Sunday, February 19, 2012

Land Passion War of the Dead Christ Worlds: Cruise Is Our Savior, Jesus is a Zombie

Land Passion War of the Dead Christ Worlds
An Arrangement by J. Hoberman

            What do Tom Cruise, the beating of Jesus, and the zombie apocalypse have to do with each other? Apparently a lot, or enough to justify a screening by the famous film critic J. Hoberman. Part of Film Comment Selects as Film Society at Lincoln Center was a special late screening of the curiously titled Land Passion War of the Dead Christ Worlds.

            If that title sounds a little insane, pulling it apart actually gives you a sense of what you’re actually watching: Land of the Dead, Passion of the Christ, and War of the Worlds. The idea for the screening is something Hoberman, who covered experimental cinema for over forty years at the Village Voice before being laid off earlier this year, has done in classes at Cooper Union and New York University for years. Instead of forcing students to sit through “bad” movies (his pejorative, not mine), why not choose similarly linked films and project them at the same time?

            And thus, Land Passion War of the Dead Christ Worlds is a bizarre experiment in examining three unique works of post 9/11 cinema. The film isn’t so to say a film—Hoberman called himself more of an arranger than a director, as his work was done less on the screen than signaling the cues up in the projection booth at Walter Reade. The film began even before we entered the cinema, as classic country and Bernard Hermann scores filled the airwaves, and the screen filled with an ominous blue picture of a house and a title card reading “Today” (actually an early still from George A. Romero’s Land of the Dead). It remains on screen as Mel Gibson’s Passion of the Christ began to play (silently, though the subtitles for the film’s Aramaic dialogue) meant we could still follow it. Eventually, another projector began playing the first tripod sequence from Steven Spielberg’s War of the Worlds, which some may remember as an intense thrill ride filled with 9/11 imagery. And then the sequence played again. And two more times.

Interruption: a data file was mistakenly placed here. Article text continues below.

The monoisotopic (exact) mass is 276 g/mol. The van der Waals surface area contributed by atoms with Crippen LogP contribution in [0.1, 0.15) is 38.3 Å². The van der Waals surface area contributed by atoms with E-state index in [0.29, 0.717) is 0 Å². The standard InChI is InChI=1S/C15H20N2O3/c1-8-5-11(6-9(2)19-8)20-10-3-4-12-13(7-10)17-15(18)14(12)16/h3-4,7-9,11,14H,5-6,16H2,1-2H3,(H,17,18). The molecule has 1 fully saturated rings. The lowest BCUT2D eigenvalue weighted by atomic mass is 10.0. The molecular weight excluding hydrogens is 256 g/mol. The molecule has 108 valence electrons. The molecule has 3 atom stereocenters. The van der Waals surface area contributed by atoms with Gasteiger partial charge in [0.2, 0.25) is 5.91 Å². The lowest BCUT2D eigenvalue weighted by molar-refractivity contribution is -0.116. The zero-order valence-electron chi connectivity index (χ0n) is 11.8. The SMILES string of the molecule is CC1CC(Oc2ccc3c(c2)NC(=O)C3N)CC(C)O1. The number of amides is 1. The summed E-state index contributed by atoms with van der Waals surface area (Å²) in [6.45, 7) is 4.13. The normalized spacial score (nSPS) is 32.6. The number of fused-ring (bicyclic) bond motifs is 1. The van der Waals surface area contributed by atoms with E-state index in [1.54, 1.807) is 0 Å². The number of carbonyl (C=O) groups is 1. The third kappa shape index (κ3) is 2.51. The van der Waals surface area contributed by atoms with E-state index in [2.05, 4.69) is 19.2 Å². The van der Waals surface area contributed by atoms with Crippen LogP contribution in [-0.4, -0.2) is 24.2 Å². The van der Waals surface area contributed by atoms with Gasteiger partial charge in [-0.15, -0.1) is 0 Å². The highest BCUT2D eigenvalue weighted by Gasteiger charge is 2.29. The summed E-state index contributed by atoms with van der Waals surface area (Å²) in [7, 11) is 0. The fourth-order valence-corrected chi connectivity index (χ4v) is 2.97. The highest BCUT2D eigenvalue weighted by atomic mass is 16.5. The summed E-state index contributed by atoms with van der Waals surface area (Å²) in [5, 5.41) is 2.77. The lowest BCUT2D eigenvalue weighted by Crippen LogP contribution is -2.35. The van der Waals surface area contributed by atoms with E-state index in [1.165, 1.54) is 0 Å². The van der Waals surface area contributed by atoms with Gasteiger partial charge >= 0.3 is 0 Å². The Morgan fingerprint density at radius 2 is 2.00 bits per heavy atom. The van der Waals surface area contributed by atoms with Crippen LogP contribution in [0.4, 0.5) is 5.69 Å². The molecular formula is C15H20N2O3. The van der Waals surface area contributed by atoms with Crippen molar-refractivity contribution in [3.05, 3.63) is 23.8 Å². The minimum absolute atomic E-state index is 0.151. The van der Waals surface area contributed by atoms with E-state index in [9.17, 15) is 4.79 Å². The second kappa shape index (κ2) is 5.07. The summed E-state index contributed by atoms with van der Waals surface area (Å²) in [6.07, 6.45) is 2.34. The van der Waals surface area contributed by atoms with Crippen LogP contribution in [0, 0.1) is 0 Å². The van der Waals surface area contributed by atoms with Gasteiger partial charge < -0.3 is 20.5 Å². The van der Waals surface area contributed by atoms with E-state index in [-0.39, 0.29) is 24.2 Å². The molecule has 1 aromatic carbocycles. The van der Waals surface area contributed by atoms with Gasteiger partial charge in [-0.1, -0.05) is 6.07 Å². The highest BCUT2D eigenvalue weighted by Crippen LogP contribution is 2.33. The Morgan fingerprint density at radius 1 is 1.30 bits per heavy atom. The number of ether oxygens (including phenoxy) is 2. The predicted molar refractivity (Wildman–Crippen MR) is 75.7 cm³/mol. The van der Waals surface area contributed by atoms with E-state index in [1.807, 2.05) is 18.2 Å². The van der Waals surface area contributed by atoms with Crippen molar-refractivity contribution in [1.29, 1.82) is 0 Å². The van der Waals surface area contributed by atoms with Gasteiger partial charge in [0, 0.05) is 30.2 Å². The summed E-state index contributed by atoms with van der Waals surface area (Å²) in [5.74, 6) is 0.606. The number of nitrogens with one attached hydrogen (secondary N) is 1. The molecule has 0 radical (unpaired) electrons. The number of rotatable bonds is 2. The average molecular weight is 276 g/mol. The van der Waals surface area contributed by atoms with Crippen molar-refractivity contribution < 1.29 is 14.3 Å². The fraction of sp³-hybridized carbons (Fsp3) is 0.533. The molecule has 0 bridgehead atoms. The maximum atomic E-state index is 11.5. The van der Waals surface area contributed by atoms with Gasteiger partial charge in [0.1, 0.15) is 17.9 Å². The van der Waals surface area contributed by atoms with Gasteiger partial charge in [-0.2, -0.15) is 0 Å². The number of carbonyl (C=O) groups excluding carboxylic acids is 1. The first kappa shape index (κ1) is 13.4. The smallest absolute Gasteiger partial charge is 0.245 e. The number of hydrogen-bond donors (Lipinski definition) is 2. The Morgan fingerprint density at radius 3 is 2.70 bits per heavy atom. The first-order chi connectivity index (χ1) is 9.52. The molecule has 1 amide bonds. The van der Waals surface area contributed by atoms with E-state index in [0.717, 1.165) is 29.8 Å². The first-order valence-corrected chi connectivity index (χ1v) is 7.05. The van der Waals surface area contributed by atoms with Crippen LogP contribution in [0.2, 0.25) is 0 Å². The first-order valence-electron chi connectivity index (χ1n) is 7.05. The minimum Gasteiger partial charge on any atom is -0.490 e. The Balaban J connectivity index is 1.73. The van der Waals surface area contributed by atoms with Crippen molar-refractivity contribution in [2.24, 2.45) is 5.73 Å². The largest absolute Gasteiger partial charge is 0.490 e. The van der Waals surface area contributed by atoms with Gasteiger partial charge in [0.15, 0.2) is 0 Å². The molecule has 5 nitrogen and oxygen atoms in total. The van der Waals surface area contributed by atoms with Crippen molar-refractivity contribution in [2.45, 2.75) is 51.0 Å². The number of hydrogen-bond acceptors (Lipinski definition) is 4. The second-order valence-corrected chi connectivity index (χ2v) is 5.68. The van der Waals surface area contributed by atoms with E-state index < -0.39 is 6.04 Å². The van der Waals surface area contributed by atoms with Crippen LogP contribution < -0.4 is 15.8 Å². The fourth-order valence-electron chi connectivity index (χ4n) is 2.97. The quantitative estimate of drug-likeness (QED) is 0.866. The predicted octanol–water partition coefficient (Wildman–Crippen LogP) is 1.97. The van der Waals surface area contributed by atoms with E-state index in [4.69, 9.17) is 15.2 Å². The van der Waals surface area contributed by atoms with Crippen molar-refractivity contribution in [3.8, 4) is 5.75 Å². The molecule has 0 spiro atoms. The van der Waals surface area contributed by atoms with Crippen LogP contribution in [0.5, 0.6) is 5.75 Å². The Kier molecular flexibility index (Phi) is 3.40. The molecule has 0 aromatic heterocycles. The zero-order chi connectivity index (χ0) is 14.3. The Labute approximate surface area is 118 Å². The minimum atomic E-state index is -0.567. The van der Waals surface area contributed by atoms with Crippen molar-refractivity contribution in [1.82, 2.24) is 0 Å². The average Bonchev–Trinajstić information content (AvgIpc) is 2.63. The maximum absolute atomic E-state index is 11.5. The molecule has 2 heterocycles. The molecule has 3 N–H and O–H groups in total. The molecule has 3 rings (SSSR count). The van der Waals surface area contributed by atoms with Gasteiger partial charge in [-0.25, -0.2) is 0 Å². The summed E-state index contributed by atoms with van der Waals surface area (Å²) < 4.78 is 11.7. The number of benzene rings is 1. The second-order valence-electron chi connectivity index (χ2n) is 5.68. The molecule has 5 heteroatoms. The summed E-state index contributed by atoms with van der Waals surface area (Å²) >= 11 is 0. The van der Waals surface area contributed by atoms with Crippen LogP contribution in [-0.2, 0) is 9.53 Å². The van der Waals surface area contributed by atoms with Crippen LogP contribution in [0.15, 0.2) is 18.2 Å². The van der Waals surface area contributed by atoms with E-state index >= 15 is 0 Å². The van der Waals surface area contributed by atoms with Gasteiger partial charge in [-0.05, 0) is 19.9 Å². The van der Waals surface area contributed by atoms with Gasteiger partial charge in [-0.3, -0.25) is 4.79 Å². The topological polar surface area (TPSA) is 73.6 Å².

Hoberman explained in the film’s post Q&A that it served as a primer to Land of the Dead, though he also wanted the two films to line up (since Passion is much longer). Eventually, Land of the Dead played right over Passion of the Christ, with the two film’s visual styles clashing right on top of each other. As Hoberman explained, the idea in his classes was that students could sit through multiple films and then in their post-screening discussions, find links in the films both visually and thematically (I asked about other “experiments,” which is originally based on a Ken Jacobs project, he had done—these includes Titanic and Armageddon, and all four Rocky films).

            I wasn’t taking notes, and neither was the audience, but the three film’s certainly share a tendency to explore some of our Bush era anxieties. While Spielberg’s is the most obvious, the opening to Romero’s film felt much more political in its examination of the Iraq war than it did when it hit theaters, and Gibson’s torture spouting epic certainly felt like some sort of allegory for the torture practices of the former administration. Many also noticed how Romero uses the same visual cues to represent his leader zombie that Gibson uses to represent the heroic Jesus (prompting the thought, zombie Jesus?). 

            There were more, a few of them obvious and getting laughs (when you are comparing Tom Cruise to Jesus, you are certainly going to get laughs), though if anything, it was interesting to reevaluate Land of the Dead in the age of #OccupyWallStreet and Passion of the Christ in terms of…whatever Gibson is doing in that movie. If anything, Land Passion War of the Dead Christ Worlds made me want to go down to Cooper Union and sign up for the class to discuss how these films represent our post 9/11 age, and see whatever strange combinations run through the mind of America’s most avant-garde film critic. 

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